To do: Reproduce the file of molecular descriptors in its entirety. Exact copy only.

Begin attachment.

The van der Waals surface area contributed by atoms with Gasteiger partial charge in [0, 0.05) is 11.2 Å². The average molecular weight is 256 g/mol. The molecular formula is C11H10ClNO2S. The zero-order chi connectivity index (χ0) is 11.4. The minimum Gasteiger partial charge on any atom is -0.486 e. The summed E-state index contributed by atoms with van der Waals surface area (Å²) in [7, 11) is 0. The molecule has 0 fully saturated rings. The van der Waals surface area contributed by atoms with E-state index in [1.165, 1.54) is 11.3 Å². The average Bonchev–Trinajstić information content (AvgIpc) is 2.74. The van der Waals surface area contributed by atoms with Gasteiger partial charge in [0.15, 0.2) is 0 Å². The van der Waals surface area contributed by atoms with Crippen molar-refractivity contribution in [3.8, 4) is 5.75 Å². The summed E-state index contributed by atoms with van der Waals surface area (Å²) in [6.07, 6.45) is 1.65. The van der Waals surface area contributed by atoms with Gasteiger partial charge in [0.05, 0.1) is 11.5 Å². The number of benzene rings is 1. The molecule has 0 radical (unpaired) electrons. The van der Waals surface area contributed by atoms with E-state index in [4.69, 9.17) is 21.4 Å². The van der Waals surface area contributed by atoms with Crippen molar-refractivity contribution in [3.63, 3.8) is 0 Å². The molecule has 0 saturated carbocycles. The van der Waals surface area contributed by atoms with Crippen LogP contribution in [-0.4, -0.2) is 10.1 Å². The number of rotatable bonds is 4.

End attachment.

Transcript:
The van der Waals surface area contributed by atoms with Gasteiger partial charge in [0, 0.05) is 11.2 Å². The average molecular weight is 256 g/mol. The molecular formula is C11H10ClNO2S. The zero-order chi connectivity index (χ0) is 11.4. The minimum Gasteiger partial charge on any atom is -0.486 e. The summed E-state index contributed by atoms with van der Waals surface area (Å²) in [7, 11) is 0. The molecule has 0 fully saturated rings. The van der Waals surface area contributed by atoms with E-state index in [1.165, 1.54) is 11.3 Å². The average Bonchev–Trinajstić information content (AvgIpc) is 2.74. The van der Waals surface area contributed by atoms with Gasteiger partial charge in [0.15, 0.2) is 0 Å². The van der Waals surface area contributed by atoms with Crippen molar-refractivity contribution in [3.8, 4) is 5.75 Å². The summed E-state index contributed by atoms with van der Waals surface area (Å²) in [6.07, 6.45) is 1.65. The van der Waals surface area contributed by atoms with Gasteiger partial charge in [0.05, 0.1) is 11.5 Å². The number of benzene rings is 1. The molecule has 0 radical (unpaired) electrons. The van der Waals surface area contributed by atoms with E-state index in [4.69, 9.17) is 21.4 Å². The van der Waals surface area contributed by atoms with Crippen molar-refractivity contribution in [3.63, 3.8) is 0 Å². The molecule has 0 saturated carbocycles. The van der Waals surface area contributed by atoms with Crippen LogP contribution in [-0.4, -0.2) is 10.1 Å². The number of rotatable bonds is 4.